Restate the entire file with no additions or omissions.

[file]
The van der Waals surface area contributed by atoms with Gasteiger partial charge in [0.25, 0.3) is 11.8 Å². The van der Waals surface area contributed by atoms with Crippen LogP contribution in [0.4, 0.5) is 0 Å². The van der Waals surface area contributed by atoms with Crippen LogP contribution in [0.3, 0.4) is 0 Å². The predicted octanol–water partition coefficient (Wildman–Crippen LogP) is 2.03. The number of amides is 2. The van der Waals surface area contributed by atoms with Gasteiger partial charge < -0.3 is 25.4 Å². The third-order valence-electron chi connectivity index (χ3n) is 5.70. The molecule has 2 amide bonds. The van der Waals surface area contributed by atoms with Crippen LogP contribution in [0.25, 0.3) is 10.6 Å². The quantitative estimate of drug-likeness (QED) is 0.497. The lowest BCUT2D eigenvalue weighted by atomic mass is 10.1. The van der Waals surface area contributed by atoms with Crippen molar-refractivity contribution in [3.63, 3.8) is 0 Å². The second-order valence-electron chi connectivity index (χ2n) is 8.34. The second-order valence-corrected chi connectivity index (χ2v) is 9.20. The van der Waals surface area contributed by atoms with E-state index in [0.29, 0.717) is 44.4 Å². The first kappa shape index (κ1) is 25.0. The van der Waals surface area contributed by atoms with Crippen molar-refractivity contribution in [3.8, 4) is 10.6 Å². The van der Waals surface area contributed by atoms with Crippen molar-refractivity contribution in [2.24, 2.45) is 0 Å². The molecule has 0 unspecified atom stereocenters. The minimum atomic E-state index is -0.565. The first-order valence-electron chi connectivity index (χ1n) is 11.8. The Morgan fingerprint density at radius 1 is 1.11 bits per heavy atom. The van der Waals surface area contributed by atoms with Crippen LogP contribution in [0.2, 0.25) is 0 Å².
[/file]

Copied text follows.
The van der Waals surface area contributed by atoms with Gasteiger partial charge in [0.25, 0.3) is 11.8 Å². The van der Waals surface area contributed by atoms with Crippen LogP contribution in [0.4, 0.5) is 0 Å². The van der Waals surface area contributed by atoms with Crippen LogP contribution in [0.3, 0.4) is 0 Å². The predicted octanol–water partition coefficient (Wildman–Crippen LogP) is 2.03. The number of amides is 2. The van der Waals surface area contributed by atoms with Gasteiger partial charge < -0.3 is 25.4 Å². The third-order valence-electron chi connectivity index (χ3n) is 5.70. The molecule has 2 amide bonds. The van der Waals surface area contributed by atoms with Crippen LogP contribution in [0.25, 0.3) is 10.6 Å². The quantitative estimate of drug-likeness (QED) is 0.497. The lowest BCUT2D eigenvalue weighted by atomic mass is 10.1. The van der Waals surface area contributed by atoms with Crippen molar-refractivity contribution in [3.63, 3.8) is 0 Å². The second-order valence-electron chi connectivity index (χ2n) is 8.34. The second-order valence-corrected chi connectivity index (χ2v) is 9.20. The van der Waals surface area contributed by atoms with E-state index in [0.29, 0.717) is 44.4 Å². The first kappa shape index (κ1) is 25.0. The van der Waals surface area contributed by atoms with Crippen molar-refractivity contribution in [3.8, 4) is 10.6 Å². The van der Waals surface area contributed by atoms with Crippen molar-refractivity contribution in [2.24, 2.45) is 0 Å². The molecule has 0 unspecified atom stereocenters. The minimum atomic E-state index is -0.565. The first-order valence-electron chi connectivity index (χ1n) is 11.8. The Morgan fingerprint density at radius 1 is 1.11 bits per heavy atom. The van der Waals surface area contributed by atoms with Crippen LogP contribution in [0.2, 0.25) is 0 Å².